‘Let’s get to work!’: Insider NJ’s 2022 job post
Happy Labor Day, where movement has special value, as many working class people struggle in a system of socialism for the rich and capitalism for everyone else, in the words of Dr. Martin Luther King, Jr.
This annual edition features an account of many unfolding stories in the New Jersey labor movement, including union efforts to secure better conditions for Starbucks workers, legislative action to protect warehouse workers and temporary workers. , a 32BJ SEIU-backed strike for service workers at residential facilities, and most importantly, how the state is handling teacher shortages as students return to school.
Much of last year’s issue focused on the continuing divide among members of the building trades between the work done largely by businesses and the urban communities actually served, and the shortage of members of the building trades among Blacks and Latinos. According to the Bureau of Labor Statistics, blacks make up 6% of unionized jobs in construction. Also consider this nugget from a Philadelphia Inquirer article earlier this month:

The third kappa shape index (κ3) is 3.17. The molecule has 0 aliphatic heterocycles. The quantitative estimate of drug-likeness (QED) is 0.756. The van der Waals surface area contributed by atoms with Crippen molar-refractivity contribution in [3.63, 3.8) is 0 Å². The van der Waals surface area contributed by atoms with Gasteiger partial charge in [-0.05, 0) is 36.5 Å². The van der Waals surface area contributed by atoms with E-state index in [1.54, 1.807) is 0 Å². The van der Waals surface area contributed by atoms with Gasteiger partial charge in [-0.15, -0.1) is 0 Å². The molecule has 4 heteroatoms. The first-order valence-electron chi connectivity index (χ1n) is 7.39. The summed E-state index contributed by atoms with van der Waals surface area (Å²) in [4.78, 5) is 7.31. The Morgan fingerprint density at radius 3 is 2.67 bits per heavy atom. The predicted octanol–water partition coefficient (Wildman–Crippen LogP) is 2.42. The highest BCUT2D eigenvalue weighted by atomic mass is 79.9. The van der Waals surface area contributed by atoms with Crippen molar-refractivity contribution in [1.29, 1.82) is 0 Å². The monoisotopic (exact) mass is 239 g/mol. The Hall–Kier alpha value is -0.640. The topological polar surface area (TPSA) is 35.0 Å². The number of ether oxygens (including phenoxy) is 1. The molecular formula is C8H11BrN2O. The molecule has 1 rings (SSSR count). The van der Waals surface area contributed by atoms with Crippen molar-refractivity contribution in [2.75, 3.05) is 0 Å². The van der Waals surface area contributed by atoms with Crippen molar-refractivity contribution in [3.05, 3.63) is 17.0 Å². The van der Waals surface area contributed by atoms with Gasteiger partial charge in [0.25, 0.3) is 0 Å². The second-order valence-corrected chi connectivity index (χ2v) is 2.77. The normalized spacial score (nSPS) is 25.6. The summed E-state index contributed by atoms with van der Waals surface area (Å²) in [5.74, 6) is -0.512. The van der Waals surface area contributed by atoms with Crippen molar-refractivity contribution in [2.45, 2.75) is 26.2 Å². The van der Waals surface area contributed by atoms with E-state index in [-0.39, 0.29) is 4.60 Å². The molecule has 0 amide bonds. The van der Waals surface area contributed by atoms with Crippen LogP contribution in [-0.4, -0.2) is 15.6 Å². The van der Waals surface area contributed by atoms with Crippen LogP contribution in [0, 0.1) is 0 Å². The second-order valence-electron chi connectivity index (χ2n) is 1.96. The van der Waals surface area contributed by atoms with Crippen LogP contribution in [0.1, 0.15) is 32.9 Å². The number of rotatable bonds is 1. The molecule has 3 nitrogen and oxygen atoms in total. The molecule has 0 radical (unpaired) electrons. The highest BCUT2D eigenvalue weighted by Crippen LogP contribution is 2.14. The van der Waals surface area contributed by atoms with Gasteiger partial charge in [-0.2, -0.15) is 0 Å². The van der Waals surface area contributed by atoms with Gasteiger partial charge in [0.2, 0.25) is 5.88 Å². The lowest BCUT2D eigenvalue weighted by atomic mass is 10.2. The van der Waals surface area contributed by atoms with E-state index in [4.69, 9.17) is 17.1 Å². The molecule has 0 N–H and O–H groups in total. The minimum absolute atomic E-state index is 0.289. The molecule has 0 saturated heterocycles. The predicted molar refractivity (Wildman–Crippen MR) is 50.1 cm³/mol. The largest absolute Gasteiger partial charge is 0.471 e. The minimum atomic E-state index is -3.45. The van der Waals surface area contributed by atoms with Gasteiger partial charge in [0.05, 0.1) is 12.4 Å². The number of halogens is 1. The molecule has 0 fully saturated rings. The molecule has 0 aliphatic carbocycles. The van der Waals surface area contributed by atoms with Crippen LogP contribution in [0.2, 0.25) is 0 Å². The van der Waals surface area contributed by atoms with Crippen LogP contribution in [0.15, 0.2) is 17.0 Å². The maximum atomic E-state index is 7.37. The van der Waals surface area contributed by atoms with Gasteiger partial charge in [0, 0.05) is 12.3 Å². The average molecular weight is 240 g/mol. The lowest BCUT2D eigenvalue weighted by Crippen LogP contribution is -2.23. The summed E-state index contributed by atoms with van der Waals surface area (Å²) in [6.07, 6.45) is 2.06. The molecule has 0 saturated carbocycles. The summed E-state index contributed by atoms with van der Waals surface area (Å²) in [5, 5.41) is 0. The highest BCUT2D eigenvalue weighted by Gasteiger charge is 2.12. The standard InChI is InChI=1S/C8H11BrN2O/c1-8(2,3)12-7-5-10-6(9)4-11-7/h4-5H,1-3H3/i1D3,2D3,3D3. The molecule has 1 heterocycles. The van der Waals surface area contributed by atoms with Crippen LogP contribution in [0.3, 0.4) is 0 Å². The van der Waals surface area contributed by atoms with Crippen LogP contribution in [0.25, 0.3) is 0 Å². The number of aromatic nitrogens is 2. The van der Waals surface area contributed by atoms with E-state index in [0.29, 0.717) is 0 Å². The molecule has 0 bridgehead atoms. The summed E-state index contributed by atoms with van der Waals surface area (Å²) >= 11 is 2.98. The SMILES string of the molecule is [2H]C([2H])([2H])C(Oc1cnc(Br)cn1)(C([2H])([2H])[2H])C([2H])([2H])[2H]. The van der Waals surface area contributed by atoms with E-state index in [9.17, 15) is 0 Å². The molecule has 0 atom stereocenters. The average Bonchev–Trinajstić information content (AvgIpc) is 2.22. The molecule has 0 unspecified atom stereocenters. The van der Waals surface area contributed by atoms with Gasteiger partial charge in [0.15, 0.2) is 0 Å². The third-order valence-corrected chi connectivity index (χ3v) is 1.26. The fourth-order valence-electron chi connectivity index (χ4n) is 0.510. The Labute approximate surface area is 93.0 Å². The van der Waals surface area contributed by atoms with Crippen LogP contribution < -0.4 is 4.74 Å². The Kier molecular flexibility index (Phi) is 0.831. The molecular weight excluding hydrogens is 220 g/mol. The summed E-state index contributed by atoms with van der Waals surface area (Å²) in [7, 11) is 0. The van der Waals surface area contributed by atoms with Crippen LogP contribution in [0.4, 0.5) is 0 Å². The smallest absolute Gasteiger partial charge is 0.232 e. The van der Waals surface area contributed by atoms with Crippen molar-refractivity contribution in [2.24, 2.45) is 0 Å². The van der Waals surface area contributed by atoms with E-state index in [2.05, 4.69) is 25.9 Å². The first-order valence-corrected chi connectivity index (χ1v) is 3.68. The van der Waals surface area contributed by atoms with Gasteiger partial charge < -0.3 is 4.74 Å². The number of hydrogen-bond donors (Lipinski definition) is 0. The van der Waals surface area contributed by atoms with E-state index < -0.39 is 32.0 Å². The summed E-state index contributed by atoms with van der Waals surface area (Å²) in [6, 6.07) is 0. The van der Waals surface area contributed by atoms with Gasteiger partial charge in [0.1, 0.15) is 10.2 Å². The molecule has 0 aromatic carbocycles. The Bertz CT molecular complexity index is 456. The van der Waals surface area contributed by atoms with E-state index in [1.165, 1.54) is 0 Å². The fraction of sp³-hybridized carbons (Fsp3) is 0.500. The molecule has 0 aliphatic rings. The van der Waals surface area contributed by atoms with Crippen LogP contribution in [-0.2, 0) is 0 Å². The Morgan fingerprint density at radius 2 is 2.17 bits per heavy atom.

In Philadelphia: “Local building trades declined to share demographics of the workers they represent. But the most recent data available from 2012 shows the industry’s union workforce was 99% male and 76% white in a city that is nearly 44% black and where the other major unions are predominantly African American.
In this context, we are encouraged to see the intensified efforts of Newark Labor Local 55, which this year implemented a Pathways to Apprenticeship program to train workers in the area for union jobs – and membership. long-term union.
You’ll find that story here, along with many others that will hopefully help you as working people in New Jersey fight for justice. I would like to especially thank Rob Asaro-Angelo, Commissioner of the New Jersey Department of Labor, for his InsiderNJ interview, also included below. As we approach next year, we will focus our coverage on how the state intends to replenish the transportation trust fund over the next eight years, climate change regulations and their impact on the construction trades, and how New Jersey will continue to implement federal critical infrastructure project funds.
For now, and finally, I would like to dedicate this year’s Labor Day issue to Janet Caicedo, sister of the late Edilberto Caicedo, and her efforts with Make the Road New Jersey and the State Legislature, on behalf of his late brother, killed in 2019 in a forklift accident at a warehouse in Kearny.
If you don’t know the story, read on and take a moment to appreciate the brave efforts of a loving and dedicated sister – who – in Jersey’s fashion – refused to back down.
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